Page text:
Thursday, December 8, 2022

Michael Chandler Provides Full Response To Cheating Accusations

UFC lightweight contender Michael Chandler has provided a firm defense following accusations of cheating in his fight against Dustin Poirier.

This past weekend at UFC 281, Chandler continued his trend of being in nothing but wars inside the Octagon. Having previously thrown down with Charles Oliveira and Justin Gaethje in memorable scraps, the former Bellator titleholder’s latest showing came opposite Poirier.

As most had predicted, the fight was a high-paced and entertaining affair, with “Iron” appearing to continue his decision to favor fan-favorite matchups over a simpler path to victory, which he reverted back to in round two after being dropped by “The Diamond.”

Ultimately, however, it was Chandler’s attempted to utilize his wrestling credentials that led to his downfall, with Poirier reversing position from a takedown and locking in a rear-naked choke for the late submission win.

While the pair unsurprisingly took home Fight of the Night honors, it wasn’t just the enthralling nature of the contest that had fans, fighters, and pundits talking following the Madison Square Garden-held event.

Chandler caused controversy on more than one occasion during the bout for what many branded “cheating” and Poirier himself dubbing “dirty.” As well as ground shots deemed by some to have been to the back of Poirier’s head, the #5-ranked contender also came under scrutiny for an apparent fishhook and a rather bloody tactic from top position.

Now, “Iron” has sought to clear his name.

During an appearance on the Bussin’ With The Boys podcast, Chandler addressed each incident, starting with the one that seemingly saw him blowing blood onto Poirier’s face from his nose.

“All three of those things you brought up are a bit unfair for the armchair quarterback to say… The blood thing, first of all, that’s not dirty or illegal. And second of all, he had me in a triangle, my head was over his face, and my nose was gushing blood,” Chandler said. “Was I trying to clear my nose, trying to breath, and trying to survive? Yeah. So if blood was gonna get on his face, sorry, my bad.

“It’s kind of like, ‘Well, hey, if you’re content to lay there and you’re content to try to get this submission… buying time, you’re gonna get rained on,'” Chandler continued. “It was just gushing and all coagulating inside there. And also, I’m trying to breath at the same time.”

Next, Chandler looked to explain claims that he deliberately struck the back of Poirier’s head with his ground-and-pound. While he noted that one or two may have strayed to the illegal zone, he insisted that was only because the Louisianan turned his head.

According to the former three-time Bellator champ, one or two shots are permitted should an opponent deliberately turn their head to draw the foul.

“The back of the head thing, did one or two of those punches catch his head? Yes, after he turned his head, but I was catching his ear with every single one of them,” Chandler asserted. “That’s why the referee was there watching the entire time. He said, ‘Watch the back of the head.’ As soon as he did, I said, ‘I caught the back of his ear.’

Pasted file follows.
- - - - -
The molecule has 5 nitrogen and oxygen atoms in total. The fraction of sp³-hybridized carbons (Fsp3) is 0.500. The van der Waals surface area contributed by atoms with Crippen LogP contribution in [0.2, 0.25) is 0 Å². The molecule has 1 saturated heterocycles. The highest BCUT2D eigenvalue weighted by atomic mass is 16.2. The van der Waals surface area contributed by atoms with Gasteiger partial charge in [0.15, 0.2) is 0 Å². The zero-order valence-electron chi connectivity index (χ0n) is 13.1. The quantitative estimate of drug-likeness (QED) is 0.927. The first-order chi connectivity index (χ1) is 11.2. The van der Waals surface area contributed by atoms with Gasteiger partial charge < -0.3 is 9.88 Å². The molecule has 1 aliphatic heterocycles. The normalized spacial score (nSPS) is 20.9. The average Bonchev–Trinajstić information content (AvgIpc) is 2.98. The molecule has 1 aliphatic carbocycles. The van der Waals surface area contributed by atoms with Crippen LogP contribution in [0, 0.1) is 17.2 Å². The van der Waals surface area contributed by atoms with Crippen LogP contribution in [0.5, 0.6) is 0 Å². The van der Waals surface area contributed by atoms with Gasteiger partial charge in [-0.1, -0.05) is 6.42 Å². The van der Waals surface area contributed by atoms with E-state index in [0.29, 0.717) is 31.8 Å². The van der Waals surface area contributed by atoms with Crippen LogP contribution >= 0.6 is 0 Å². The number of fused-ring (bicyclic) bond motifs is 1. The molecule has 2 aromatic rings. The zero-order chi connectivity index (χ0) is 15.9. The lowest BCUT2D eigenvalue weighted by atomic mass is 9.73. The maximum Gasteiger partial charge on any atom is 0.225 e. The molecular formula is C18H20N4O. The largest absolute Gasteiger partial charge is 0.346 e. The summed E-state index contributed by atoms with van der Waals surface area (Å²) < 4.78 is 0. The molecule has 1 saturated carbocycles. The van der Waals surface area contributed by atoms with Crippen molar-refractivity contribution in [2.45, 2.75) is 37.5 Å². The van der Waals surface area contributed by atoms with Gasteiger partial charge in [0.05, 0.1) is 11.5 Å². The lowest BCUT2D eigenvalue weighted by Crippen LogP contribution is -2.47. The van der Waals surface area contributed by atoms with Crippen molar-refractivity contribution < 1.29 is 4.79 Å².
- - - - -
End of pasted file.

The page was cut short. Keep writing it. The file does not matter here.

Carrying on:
“After that, was there anymore punches to the back of the head? No. All of them were clean, except for maybe one or two when he turned his head… We’re told if a guy turns his head in order for you to punch him in the back of the head, you get those one or two shots because you didn’t do it intentionally,” Chandler added.

Chandler: “It Was Not A Fishhook”

Perhaps the most serious of the accusations surrounded an alleged fishhook on the ground.

During an exchange close to the fence, Chandler had Poirier’s back and was searching for a rear-naked choke. But while attempting the submission, it appeared that Chandler put his hand in Poirier’s mouth in order to pull his head up and sink his arm under the chin.

While his defense was initially that the move wasn’t a fishhook, Chandler went on to claim that he’d grabbed Poirier’s mouthpiece having mistaken it for the former interim champ’s chin.

“The fishhook thing, it was not a fishhook,” Chandler said. “A fishhook is on the lip and on the skin. It was actually on his mouthpiece, which I actually thought was his chin. I reached down and grabbed there because I was gonna pull the chin up. I was training it a ton that week — reach down, grab the chin, lift the head, and go for it.

“I thought I had his chin, but turns out, I was in his mouth and didn’t realize until he bit down on my hand, and I was like, ‘Oh shoot, okay.’ … People can watch it and watch stuff in slow-mo and go, ‘I can’t believe he did that!’ When you’re on the line or you’re making a tackle, you don’t know where your hands were, where your feet were, what you’re grabbing; you’re in the moment, the motion, literal hand-to-hand combat,” Chandler added.

Ultimately, Chandler concluded by insisting that he isn’t and never has been a “dirty” fighter, putting the incidents at UFC 281 down to the heat of the moment.

“People who know me, know I’m not a dirty fighter,” Chandler insisted. “We’re in the heat of combat, it’s whatever.”

What do you make of Michael Chandler’s response?

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